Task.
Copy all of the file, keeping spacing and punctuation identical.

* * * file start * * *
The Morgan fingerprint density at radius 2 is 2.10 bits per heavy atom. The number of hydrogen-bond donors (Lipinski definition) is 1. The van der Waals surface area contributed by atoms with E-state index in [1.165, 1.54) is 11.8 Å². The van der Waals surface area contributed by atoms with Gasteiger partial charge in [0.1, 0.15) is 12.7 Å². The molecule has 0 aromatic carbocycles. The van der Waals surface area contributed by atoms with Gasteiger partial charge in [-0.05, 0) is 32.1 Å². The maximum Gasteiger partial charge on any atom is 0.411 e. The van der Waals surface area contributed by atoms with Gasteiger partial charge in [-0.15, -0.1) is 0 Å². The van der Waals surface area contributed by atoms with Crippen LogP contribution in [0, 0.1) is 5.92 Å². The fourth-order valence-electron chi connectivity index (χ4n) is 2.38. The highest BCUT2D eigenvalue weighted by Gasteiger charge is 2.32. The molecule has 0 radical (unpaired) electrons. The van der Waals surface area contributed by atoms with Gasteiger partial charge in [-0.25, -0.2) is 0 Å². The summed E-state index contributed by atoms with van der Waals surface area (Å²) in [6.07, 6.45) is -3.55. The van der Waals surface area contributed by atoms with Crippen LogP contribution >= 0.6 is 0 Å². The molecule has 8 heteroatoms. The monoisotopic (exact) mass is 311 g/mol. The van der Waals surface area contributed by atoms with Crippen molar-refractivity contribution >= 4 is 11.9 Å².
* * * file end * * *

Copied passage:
The Morgan fingerprint density at radius 2 is 2.10 bits per heavy atom. The number of hydrogen-bond donors (Lipinski definition) is 1. The van der Waals surface area contributed by atoms with E-state index in [1.165, 1.54) is 11.8 Å². The van der Waals surface area contributed by atoms with Gasteiger partial charge in [0.1, 0.15) is 12.7 Å². The molecule has 0 aromatic carbocycles. The van der Waals surface area contributed by atoms with Gasteiger partial charge in [-0.05, 0) is 32.1 Å². The maximum Gasteiger partial charge on any atom is 0.411 e. The van der Waals surface area contributed by atoms with Gasteiger partial charge in [-0.15, -0.1) is 0 Å². The van der Waals surface area contributed by atoms with Crippen LogP contribution in [0, 0.1) is 5.92 Å². The fourth-order valence-electron chi connectivity index (χ4n) is 2.38. The highest BCUT2D eigenvalue weighted by Gasteiger charge is 2.32. The molecule has 0 radical (unpaired) electrons. The van der Waals surface area contributed by atoms with Gasteiger partial charge in [-0.25, -0.2) is 0 Å². The summed E-state index contributed by atoms with van der Waals surface area (Å²) in [6.07, 6.45) is -3.55. The van der Waals surface area contributed by atoms with Crippen LogP contribution >= 0.6 is 0 Å². The molecule has 8 heteroatoms. The monoisotopic (exact) mass is 311 g/mol. The van der Waals surface area contributed by atoms with Crippen molar-refractivity contribution >= 4 is 11.9 Å².